The finding that plaintiff has suffered from the lifelong impairment of borderline intellectual functioning is supported by the evidence of record. (Tr. 699-700 ("[T]he patient underwent intellectual evaluation at the age of 9 years, 11 months. Her FSIQ at that time, as demonstrated by her performance on the WISC, was 72, which falls in the Borderline range."); 11
depressive disorder, plaintiff has marked deficiencies of concentration, persistence or pace and 1 or 2 episodes of decompensation in work or worklike settings (Tr. 701-703; see also Tr. 697-700) and, on September 25, 2006, Dr. John Davis, an examining psychologist, indicated that plaintiff has a moderate limitation in maintaining attention, concentration and pace on account of her borderline intellectual functioning and depression (Tr. 726-727; see also Tr. 721-725). This evidence easily meets the low threshold of McDaniel, supra, and establishes that plaintiff has suffered from the severe mental impairment of borderline intellectual functioning her entire lifetime.4 Accordingly, on remand, plaintiff's borderline intellectual functioning, and the limitations attendant thereto, must be consider by a vocational expert. See, e.g., Grissom v. Barnhart, 416 F.3d 834, 837 (8th Cir. 2005) ("`We have previously concluded that borderline intellectual functioning, if supported by the record as it is here, is a significant nonexertional impairment that must be considered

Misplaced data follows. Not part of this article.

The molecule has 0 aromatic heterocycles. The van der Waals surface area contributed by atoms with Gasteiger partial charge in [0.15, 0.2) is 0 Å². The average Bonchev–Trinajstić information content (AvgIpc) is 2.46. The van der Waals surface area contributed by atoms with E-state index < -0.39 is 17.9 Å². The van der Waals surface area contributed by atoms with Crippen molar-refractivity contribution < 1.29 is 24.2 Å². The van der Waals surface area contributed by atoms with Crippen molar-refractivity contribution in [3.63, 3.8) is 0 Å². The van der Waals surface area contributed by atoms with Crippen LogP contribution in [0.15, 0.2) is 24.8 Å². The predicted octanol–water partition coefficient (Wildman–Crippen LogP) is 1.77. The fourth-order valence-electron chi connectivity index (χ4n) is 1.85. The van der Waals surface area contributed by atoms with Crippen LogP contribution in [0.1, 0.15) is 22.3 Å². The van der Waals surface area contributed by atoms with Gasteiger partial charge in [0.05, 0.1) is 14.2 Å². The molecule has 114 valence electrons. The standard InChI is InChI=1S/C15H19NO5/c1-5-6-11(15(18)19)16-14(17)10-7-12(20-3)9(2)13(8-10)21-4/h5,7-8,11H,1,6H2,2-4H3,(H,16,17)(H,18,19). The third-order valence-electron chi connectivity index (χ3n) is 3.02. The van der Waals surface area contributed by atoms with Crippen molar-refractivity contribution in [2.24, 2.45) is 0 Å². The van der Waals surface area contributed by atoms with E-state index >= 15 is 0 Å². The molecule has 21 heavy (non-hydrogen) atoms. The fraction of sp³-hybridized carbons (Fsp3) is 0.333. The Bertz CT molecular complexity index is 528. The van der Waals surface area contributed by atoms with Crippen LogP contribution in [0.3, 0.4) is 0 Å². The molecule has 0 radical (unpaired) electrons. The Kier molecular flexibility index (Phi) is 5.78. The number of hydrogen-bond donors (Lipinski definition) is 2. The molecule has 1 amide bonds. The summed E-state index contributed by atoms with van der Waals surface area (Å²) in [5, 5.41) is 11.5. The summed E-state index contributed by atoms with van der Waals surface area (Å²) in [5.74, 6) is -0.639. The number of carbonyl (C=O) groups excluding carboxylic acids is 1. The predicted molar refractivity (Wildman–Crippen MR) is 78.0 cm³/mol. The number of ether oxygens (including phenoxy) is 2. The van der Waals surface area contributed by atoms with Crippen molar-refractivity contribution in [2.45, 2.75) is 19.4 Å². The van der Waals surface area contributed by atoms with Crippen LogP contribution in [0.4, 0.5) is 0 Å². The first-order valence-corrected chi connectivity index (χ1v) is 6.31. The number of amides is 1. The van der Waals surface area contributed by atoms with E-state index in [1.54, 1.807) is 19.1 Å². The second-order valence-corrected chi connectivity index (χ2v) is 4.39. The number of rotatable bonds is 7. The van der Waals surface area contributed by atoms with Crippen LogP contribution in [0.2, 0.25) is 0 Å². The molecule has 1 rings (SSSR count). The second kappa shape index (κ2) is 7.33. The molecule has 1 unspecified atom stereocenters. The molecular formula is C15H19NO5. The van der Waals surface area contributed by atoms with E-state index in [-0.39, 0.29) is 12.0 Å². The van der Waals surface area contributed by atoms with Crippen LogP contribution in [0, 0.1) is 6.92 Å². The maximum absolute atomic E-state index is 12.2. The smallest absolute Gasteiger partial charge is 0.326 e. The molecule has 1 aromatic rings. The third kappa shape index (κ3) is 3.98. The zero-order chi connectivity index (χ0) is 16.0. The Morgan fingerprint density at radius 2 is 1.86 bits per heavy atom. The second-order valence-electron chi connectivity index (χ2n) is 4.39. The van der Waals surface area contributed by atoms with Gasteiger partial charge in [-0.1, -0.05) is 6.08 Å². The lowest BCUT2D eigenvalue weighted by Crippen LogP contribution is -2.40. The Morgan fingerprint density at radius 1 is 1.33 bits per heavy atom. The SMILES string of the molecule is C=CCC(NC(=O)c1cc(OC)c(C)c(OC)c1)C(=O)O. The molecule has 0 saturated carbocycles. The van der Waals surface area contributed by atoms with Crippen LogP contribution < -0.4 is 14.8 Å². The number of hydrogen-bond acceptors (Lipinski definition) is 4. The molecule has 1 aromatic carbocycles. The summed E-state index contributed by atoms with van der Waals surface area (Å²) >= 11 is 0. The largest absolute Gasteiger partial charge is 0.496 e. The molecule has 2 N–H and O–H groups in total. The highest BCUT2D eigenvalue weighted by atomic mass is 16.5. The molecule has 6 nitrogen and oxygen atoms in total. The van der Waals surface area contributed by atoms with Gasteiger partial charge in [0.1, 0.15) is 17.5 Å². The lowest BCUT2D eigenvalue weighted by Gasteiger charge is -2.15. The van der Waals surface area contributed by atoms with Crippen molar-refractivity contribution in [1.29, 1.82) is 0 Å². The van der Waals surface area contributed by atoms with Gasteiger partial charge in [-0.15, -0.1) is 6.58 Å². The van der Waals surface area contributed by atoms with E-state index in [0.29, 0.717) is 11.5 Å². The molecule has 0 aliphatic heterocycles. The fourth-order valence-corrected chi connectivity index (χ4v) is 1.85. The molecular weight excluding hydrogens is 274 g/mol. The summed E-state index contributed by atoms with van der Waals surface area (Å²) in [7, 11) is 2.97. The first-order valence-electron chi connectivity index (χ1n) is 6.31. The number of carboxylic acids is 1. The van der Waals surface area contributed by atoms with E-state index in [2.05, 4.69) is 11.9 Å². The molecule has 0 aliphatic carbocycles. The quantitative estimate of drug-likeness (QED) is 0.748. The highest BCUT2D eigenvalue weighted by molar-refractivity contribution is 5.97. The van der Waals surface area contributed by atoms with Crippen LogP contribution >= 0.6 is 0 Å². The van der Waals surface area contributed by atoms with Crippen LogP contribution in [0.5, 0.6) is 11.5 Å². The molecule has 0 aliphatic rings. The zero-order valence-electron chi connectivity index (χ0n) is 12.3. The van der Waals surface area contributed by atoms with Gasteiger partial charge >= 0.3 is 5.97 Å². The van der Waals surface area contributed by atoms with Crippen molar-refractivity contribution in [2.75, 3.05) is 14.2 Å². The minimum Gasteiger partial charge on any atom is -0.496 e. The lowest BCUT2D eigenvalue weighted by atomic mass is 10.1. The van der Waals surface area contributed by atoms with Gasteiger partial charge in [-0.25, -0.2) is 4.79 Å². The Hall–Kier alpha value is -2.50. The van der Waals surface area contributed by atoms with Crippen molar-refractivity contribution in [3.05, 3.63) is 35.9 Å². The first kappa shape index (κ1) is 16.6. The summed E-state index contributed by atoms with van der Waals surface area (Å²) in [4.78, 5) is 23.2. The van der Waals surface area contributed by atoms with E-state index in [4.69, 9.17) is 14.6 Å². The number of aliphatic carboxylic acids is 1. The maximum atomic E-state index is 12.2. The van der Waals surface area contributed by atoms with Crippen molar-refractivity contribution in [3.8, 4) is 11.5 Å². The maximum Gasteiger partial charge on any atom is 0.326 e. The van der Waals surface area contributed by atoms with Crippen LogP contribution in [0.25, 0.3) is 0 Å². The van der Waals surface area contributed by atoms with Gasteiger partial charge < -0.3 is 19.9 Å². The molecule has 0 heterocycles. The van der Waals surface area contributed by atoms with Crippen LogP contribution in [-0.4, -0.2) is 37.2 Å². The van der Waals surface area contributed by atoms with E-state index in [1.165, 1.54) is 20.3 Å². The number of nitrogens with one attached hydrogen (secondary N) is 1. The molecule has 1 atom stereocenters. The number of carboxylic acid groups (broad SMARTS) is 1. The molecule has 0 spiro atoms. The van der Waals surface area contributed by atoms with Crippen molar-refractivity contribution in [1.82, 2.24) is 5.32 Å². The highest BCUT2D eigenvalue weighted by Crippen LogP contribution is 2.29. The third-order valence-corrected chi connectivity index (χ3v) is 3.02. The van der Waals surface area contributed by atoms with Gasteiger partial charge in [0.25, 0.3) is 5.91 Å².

see also Tr. 466 (school records reflecting WISC score)) Because borderline intellectual functioning is a lifelong condition, it was error for the ALJ to find that plaintiff had no mental limitations attributable to a mental impairment during the period May 19, 1992 through May 25, 2000 simply based upon Shaw's failure to assert a mental impairment when she filed her applications for benefits. As always, the ALJ has a continuing obligation to develop a full and fair record. 12
by a vocational expert.'").5 CONCLUSION The Magistrate Judge recommends that the decision of the Commissioner of Social Security partially denying plaintiff benefits be reversed and remanded pursuant to sentence four of § 405(g), see Melkonyan v. Sullivan, 501 U.S. 89, 111 S.Ct. 2157, 115 L.Ed.2d 78 (1991), for further proceedings not inconsistent with this decision. The remand pursuant to sentence four of § 405(g) makes the plaintiff a prevailing party for purposes of the Equal Access to Justice Act, 28 U.S.C. § 2412, Shalala v. Schaefer, 509 U.S. 292, 113 S.Ct. 2625, 125 L.Ed.2d 239 (1993), and terminates this Court's jurisdiction over this matter. DONE this the 12th day of March, 2009. s/WILLIAM E. CASSADY UNITED STATES MAGISTRATE JUDGE
Contrary to the conclusion of the ALJ, evidence submitted after the November 30, 2001 unfavorable decision did reflect a change in the claimant's impairments and functional limitations. In particular, the 2006 psychological evaluations of Drs. Epker and Davis make clear that plaintiff has the lifelong condition of borderline intellectual functioning, an impairment which was not considered in the 2001 unfavorable decision. 13
. MAGISTRATE JUDGE'S EXPLANATION OF PROCEDURAL RIGHTS AND